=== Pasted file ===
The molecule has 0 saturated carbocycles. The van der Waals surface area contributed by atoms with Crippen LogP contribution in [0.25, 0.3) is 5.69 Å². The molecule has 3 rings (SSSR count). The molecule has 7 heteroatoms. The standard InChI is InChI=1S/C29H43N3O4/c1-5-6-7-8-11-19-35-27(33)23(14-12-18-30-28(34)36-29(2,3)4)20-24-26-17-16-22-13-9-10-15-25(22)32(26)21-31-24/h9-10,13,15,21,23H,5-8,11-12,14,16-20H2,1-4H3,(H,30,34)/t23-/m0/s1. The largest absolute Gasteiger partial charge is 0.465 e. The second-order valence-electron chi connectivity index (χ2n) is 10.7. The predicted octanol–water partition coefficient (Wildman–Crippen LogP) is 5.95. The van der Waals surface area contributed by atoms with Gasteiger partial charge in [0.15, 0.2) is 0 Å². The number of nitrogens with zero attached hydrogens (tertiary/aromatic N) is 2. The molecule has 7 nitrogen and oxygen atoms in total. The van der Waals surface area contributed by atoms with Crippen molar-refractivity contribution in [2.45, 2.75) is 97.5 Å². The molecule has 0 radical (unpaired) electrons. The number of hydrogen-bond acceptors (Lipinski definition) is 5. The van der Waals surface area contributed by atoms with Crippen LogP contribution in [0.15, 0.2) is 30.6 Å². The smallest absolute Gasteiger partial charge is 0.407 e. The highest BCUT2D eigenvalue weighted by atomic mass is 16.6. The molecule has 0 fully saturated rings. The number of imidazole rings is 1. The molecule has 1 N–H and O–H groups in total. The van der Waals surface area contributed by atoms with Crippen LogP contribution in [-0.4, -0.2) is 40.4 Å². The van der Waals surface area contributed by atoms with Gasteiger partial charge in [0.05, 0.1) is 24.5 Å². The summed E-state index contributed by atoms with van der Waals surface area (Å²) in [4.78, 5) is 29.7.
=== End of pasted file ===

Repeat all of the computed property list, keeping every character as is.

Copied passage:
The molecule has 0 saturated carbocycles. The van der Waals surface area contributed by atoms with Crippen LogP contribution in [0.25, 0.3) is 5.69 Å². The molecule has 3 rings (SSSR count). The molecule has 7 heteroatoms. The standard InChI is InChI=1S/C29H43N3O4/c1-5-6-7-8-11-19-35-27(33)23(14-12-18-30-28(34)36-29(2,3)4)20-24-26-17-16-22-13-9-10-15-25(22)32(26)21-31-24/h9-10,13,15,21,23H,5-8,11-12,14,16-20H2,1-4H3,(H,30,34)/t23-/m0/s1. The largest absolute Gasteiger partial charge is 0.465 e. The second-order valence-electron chi connectivity index (χ2n) is 10.7. The predicted octanol–water partition coefficient (Wildman–Crippen LogP) is 5.95. The van der Waals surface area contributed by atoms with Gasteiger partial charge in [0.15, 0.2) is 0 Å². The number of nitrogens with zero attached hydrogens (tertiary/aromatic N) is 2. The molecule has 7 nitrogen and oxygen atoms in total. The van der Waals surface area contributed by atoms with Crippen molar-refractivity contribution in [2.45, 2.75) is 97.5 Å². The molecule has 0 radical (unpaired) electrons. The number of hydrogen-bond acceptors (Lipinski definition) is 5. The van der Waals surface area contributed by atoms with Crippen LogP contribution in [0.15, 0.2) is 30.6 Å². The smallest absolute Gasteiger partial charge is 0.407 e. The highest BCUT2D eigenvalue weighted by atomic mass is 16.6. The molecule has 0 fully saturated rings. The number of imidazole rings is 1. The molecule has 1 N–H and O–H groups in total. The van der Waals surface area contributed by atoms with Crippen LogP contribution in [-0.4, -0.2) is 40.4 Å². The van der Waals surface area contributed by atoms with Gasteiger partial charge in [0.05, 0.1) is 24.5 Å². The summed E-state index contributed by atoms with van der Waals surface area (Å²) in [4.78, 5) is 29.7.